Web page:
Star-Studded Wedding Not Worth the RSVP
Alejandro (Ben Barnes) is getting married to his childhood sweetheart Missy (Amanda Seyfried). The adopted son of Don (Robert De Niro) and Ellie (Diane Keaton), divorced now for close to a decade, he’s happy the pair are reuniting for his nuptials, the whole family, including older siblings Lyla (Katherine Heigl) and Jared (Topher Grace), reuniting for the first time in years at the clan’s lakeside home for the ceremony.
But there’s a problem. Alejandro’s birth mother Madonna (Patricia Rae) is coming for the wedding. As a devout Catholic, the young man does not think his adopted parent’s divorce will sit well with her. With that in mind, much to the chagrin of his father’s longtime companion Bebe (Susan Sarandon), he convinces Don and Ellie to pretend they’re still wed until after Madonna has left, thinking this small deception will allow for relatively peaceful ceremony devoid of drama.
He’s wrong, of course, this bit of subterfuge just the tip of the iceberg as far as the comedy The Big Wedding is concerned. Based on the French farce Mon frère se marie, this Hollywood remake written and directed by Justin Zackham (he wrote Rob Reiner’s The Bucket List) is a bit of a tonal nightmare, and the only reason it proves to be even slightly bearable is due in large part to the obvious talents of its star-studded cast. Attempting to walk a fine line between sweetly sentimental and sexually crass, the film is an maudlin bit of sitcom-level treacle that never rises above the facile tendencies of its obnoxiously obtuse narrative, and as such even with a few honest laughs is beyond the realm of anything I could possibly recommend others watch for themselves.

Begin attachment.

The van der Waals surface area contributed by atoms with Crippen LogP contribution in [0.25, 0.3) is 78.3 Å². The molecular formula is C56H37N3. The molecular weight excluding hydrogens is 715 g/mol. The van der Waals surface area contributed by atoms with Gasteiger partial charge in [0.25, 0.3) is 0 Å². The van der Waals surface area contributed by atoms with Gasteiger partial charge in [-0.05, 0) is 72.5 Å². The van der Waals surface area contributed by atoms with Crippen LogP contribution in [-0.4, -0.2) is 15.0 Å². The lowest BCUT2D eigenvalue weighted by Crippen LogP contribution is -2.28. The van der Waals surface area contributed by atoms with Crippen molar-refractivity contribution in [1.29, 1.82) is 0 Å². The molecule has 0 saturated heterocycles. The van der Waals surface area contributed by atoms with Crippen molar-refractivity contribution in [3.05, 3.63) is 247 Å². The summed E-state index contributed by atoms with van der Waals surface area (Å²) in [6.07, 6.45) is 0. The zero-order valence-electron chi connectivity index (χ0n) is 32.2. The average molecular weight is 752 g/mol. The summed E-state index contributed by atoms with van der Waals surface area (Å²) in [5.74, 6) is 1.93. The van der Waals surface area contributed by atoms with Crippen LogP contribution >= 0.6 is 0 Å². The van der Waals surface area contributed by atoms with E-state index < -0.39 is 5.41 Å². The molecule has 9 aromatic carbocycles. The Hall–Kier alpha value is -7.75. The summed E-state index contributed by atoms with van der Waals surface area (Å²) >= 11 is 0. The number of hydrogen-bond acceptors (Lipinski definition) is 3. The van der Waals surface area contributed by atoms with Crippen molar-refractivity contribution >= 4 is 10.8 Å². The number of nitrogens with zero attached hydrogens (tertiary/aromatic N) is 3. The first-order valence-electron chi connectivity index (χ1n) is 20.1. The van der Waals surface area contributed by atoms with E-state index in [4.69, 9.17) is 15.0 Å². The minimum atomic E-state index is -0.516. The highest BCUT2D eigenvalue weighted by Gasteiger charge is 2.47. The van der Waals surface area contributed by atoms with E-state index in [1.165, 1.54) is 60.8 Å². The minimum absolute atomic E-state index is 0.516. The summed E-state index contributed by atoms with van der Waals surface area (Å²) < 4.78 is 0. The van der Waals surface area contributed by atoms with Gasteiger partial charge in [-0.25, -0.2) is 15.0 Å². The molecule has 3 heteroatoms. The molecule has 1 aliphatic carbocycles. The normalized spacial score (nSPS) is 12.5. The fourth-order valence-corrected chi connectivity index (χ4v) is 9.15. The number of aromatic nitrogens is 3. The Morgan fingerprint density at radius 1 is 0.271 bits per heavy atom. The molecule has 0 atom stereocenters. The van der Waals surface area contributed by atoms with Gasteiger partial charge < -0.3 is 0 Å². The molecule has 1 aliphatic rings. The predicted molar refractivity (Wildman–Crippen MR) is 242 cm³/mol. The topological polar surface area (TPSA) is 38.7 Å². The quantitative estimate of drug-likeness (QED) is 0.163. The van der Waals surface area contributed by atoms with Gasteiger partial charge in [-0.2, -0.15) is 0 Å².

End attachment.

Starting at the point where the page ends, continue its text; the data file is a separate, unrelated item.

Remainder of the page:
Sitting in the theatre, not knowing the movie was indeed a remake, a fellow critic and I commented about halfway through that all this had the feel of something French director Francis Veber (Les compères, The Dinner Game) would have come up with two or three decades ago. There is a freeze-dried nature to the complications facing Alejandro, Don, Ellie and the rest of the clan that is unavoidable, making the resulting interactions between family members and their guests all the more tiredly noxious because of it.
But then there is that cast, and for as horrific as the plotting might be and as absurd as the majority of the dramatic elements are, each actor gives far more of themselves to the project that on the surface feels even slightly necessary. Heigl hasn’t been this likable in ages, at least since Knocked Up, while De Niro slips into the role of the family’s chief cad with likable grace. He has great verbal bouts with both Keaton and Sarandon, each actress making the most of the hackneyed nature of their characters with an effortless ease that keeps their respective dignities intact. Grace manages to knock a few of the script’s choicer lines out against the outfield wall for a series of solid doubles, while Robin Williams pops in playing the township’s sarcastic priest making the most of a character who in lesser hands would have been a risibly noxious afterthought and precious little else.
At the same time, Barnes and Seyfried (who needs to stop taking these kinds of roles, she’s played the bubbly bride in bad comedies far too often now) have little chemistry, the selfish nature of Alejandro’s request making it hard to like the boy no matter how enticing his smile might be. Rae is wasted in a relatively thankless part, as is Ana Ayora, the young firebrand stranded playing the sexually adventures little sister of the groom anxious to be freed from her virginity. Also given the short shrift are Christine Ebersole and David Rasche portraying the bride’s cluelessly racist parents, neither of them given near enough to work with to allow their comedic radiance to break through and overcome the moderately terrible dialogue they’re forced to spout.
I’d be lying if I said I hated The Big Wedding entirely, because at no time during the 90 minutes it ran did I feel bored or wanted to bolt from my theatre seat. Not that I was ever entertained by Zackham’s film, and truth be told had the majority of the cast not given it their best efforts I doubt there would be anything of merit to talk about. This is one festive event I easily could have done without, and as engagement parties go leaving this film at the altar all alone isn’t all that bad an idea.
Film Rating: 1½ (out of 4)